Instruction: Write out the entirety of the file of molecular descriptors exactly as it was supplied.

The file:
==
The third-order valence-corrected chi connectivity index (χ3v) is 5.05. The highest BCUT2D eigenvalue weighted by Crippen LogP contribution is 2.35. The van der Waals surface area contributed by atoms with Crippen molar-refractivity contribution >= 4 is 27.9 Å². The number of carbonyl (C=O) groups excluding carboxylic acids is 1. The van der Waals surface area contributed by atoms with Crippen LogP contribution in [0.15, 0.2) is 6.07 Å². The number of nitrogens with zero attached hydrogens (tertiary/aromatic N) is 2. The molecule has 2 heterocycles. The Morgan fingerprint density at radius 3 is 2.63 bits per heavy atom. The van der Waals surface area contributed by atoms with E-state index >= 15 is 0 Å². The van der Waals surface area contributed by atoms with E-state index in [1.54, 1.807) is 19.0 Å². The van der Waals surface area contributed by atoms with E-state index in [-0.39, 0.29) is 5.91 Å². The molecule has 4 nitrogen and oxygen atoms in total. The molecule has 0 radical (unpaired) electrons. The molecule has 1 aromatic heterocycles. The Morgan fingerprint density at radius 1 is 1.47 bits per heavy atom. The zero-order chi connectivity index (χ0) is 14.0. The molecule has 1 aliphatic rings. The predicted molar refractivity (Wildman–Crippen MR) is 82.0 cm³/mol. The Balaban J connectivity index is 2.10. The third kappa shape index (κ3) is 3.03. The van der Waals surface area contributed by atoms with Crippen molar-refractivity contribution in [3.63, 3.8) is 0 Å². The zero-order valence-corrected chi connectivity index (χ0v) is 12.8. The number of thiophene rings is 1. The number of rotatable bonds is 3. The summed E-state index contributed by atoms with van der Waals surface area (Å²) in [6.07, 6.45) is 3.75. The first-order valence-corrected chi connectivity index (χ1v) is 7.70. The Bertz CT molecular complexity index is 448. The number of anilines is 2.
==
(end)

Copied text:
The third-order valence-corrected chi connectivity index (χ3v) is 5.05. The highest BCUT2D eigenvalue weighted by Crippen LogP contribution is 2.35. The van der Waals surface area contributed by atoms with Crippen molar-refractivity contribution >= 4 is 27.9 Å². The number of carbonyl (C=O) groups excluding carboxylic acids is 1. The van der Waals surface area contributed by atoms with Crippen LogP contribution in [0.15, 0.2) is 6.07 Å². The number of nitrogens with zero attached hydrogens (tertiary/aromatic N) is 2. The molecule has 2 heterocycles. The Morgan fingerprint density at radius 3 is 2.63 bits per heavy atom. The van der Waals surface area contributed by atoms with E-state index >= 15 is 0 Å². The van der Waals surface area contributed by atoms with E-state index in [1.54, 1.807) is 19.0 Å². The van der Waals surface area contributed by atoms with E-state index in [-0.39, 0.29) is 5.91 Å². The molecule has 4 nitrogen and oxygen atoms in total. The molecule has 0 radical (unpaired) electrons. The molecule has 1 aromatic heterocycles. The Morgan fingerprint density at radius 1 is 1.47 bits per heavy atom. The zero-order chi connectivity index (χ0) is 14.0. The molecule has 1 aliphatic rings. The predicted molar refractivity (Wildman–Crippen MR) is 82.0 cm³/mol. The Balaban J connectivity index is 2.10. The third kappa shape index (κ3) is 3.03. The van der Waals surface area contributed by atoms with Crippen molar-refractivity contribution in [3.63, 3.8) is 0 Å². The zero-order valence-corrected chi connectivity index (χ0v) is 12.8. The number of thiophene rings is 1. The number of rotatable bonds is 3. The summed E-state index contributed by atoms with van der Waals surface area (Å²) in [6.07, 6.45) is 3.75. The first-order valence-corrected chi connectivity index (χ1v) is 7.70. The Bertz CT molecular complexity index is 448. The number of anilines is 2.